This month I’m planting some seeds about innovation that will pay off big for you in 2017.  I frequently hear a lot of outdated beliefs at speaking events about what innovation is really all about, so let’s tackle some of those innovation myths and get them out of the way.

Innovation Myth #1:  Innovation is time-consuming, expensive, and risky. 

Invention and innovation are two different things.  Invention produced the Segway after years of big money and a huge team of engineers– a cool idea that was supposed to change the world but has sold a fraction of the units originally forecasted, and only in niche markets. The Segway was an invention focused on functional enhancements that did not serve any real market need.

Car-share services, such as Zipcar, are innovation.  Nobody reinvented the car – these firms realized that customers were looking for a different way to use a car.  They wanted to buy transportation, not a vehicle.  Innovation saves time, saves money, solves a real problem, creates a feel good, and provides peace of mind – innovation is “warm” more often than its “cool”.

Innovation Myth #2: Hit it Out of the Ballpark Innovation is the Best Source of Competitive Advantage

Doing 100 small things that add value for your customers is lower risk, lower cost and creates innovation that’s more immediately commercially viable than looking for the next big thing.   A new car-share service in Vancouver gets that.  They’ve “innovated” by understanding the Vancouver lifestyle and equipping their “seats 5” vehicles with bicycle and ski racks – a big competitive advantage over one of the other “seats 2 with no trunk space” competitors whose innovation was aimed at solving the problem of tight urban parking spots.  They’ve solved a real challenge that prevented outdoorsy drivers from embracing the car share model.  Simple.  Effective.  Successful.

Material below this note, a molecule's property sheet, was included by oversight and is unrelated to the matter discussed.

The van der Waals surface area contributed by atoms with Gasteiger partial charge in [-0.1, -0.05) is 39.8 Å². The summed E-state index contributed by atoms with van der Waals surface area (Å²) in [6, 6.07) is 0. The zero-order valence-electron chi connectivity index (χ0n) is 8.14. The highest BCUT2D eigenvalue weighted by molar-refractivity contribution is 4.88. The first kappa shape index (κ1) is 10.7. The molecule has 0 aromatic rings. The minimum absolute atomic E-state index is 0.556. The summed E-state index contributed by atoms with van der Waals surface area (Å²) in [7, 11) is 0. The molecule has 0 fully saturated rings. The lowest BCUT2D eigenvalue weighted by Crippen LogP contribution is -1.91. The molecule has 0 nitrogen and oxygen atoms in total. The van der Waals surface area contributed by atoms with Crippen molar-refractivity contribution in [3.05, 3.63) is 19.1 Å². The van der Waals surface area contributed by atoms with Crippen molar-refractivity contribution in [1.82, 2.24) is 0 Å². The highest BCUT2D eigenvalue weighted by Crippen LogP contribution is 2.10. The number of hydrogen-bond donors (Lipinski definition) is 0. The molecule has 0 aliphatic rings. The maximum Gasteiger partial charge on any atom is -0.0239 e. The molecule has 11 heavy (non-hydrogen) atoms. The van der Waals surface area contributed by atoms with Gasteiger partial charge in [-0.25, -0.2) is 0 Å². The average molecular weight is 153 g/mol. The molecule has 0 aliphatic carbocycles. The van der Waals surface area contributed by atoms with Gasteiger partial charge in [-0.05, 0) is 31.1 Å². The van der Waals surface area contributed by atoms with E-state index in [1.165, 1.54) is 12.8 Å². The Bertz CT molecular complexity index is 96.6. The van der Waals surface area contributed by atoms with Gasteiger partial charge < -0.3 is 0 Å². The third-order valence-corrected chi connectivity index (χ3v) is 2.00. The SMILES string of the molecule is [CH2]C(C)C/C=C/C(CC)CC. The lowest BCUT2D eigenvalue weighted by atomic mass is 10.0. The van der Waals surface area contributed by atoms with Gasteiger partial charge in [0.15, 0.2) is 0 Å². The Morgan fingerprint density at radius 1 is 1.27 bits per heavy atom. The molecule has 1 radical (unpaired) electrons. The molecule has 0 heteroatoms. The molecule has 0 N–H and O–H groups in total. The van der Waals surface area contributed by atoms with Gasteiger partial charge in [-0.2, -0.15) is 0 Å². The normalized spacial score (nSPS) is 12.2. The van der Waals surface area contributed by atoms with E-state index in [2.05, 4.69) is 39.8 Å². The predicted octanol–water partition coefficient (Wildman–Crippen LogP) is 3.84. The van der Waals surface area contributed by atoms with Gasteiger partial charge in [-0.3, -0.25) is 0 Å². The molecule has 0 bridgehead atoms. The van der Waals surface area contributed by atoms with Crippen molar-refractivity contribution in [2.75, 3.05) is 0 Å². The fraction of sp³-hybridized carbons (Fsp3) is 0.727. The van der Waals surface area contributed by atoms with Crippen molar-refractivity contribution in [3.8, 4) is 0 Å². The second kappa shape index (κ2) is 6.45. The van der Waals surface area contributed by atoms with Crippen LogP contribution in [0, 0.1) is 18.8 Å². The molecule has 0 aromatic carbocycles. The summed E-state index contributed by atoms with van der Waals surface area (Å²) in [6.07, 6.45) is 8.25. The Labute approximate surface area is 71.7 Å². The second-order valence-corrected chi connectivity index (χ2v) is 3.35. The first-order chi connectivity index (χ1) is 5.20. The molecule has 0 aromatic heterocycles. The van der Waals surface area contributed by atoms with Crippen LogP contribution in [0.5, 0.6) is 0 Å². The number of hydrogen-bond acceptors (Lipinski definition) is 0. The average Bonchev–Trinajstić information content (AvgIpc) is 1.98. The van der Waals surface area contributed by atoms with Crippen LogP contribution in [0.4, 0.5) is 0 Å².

Innovation Myth #3:  Employees Must be Incented to Come Up With Good Ideas

Ugh – the “Suggestion Box.”  Ugh – “Think Outside the Box, People.”  The weird, wonderful, or well-intentioned ideas that result from these outdated approaches are rarely innovative.  And incentive programs tend to be unwieldy and ineffective by the time the ideas are evaluated by a committee for implementation or compensation purposes.  Yet people are born problem-solvers.  Turn them loose on a real problem that your customers have identified, and you’ll find they’re already motivated to innovate.  Download this complimentary series of training videos to learn exactly what information you need to learn about your customers to inspire your employees to get busy spotting innovation opportunities.

Takeaway

The bottom line is that innovation is often easier than we think once we understand many innovation myths are just that: myths.  It’s a matter of understanding the problem or need that your product or service is being “hired” to help with, and then doing it better than anyone else in the market, whether creating better products or creating a better experience.  Focusing on the experience is often the fastest path to the cash – lower risk, lower cost commercial success that doesn’t require a hit-it-out-of-the-ballpark win. Don’t let innovation myths prevent you from finding your next big thing!

#1 Bestselling Author, International Speaker, and Accelerator Anne C. Graham is on a mission to help 5 million business leaders and their teams double their profit per employee – or more – in less than one year, in less time per week than they’re spending on email per day. Her new book Profit in Plain Sight includes the 5-step proactive P.R.O.F.I+T Plan to do it.  Connect with Anne on Twitter and LinkedIn.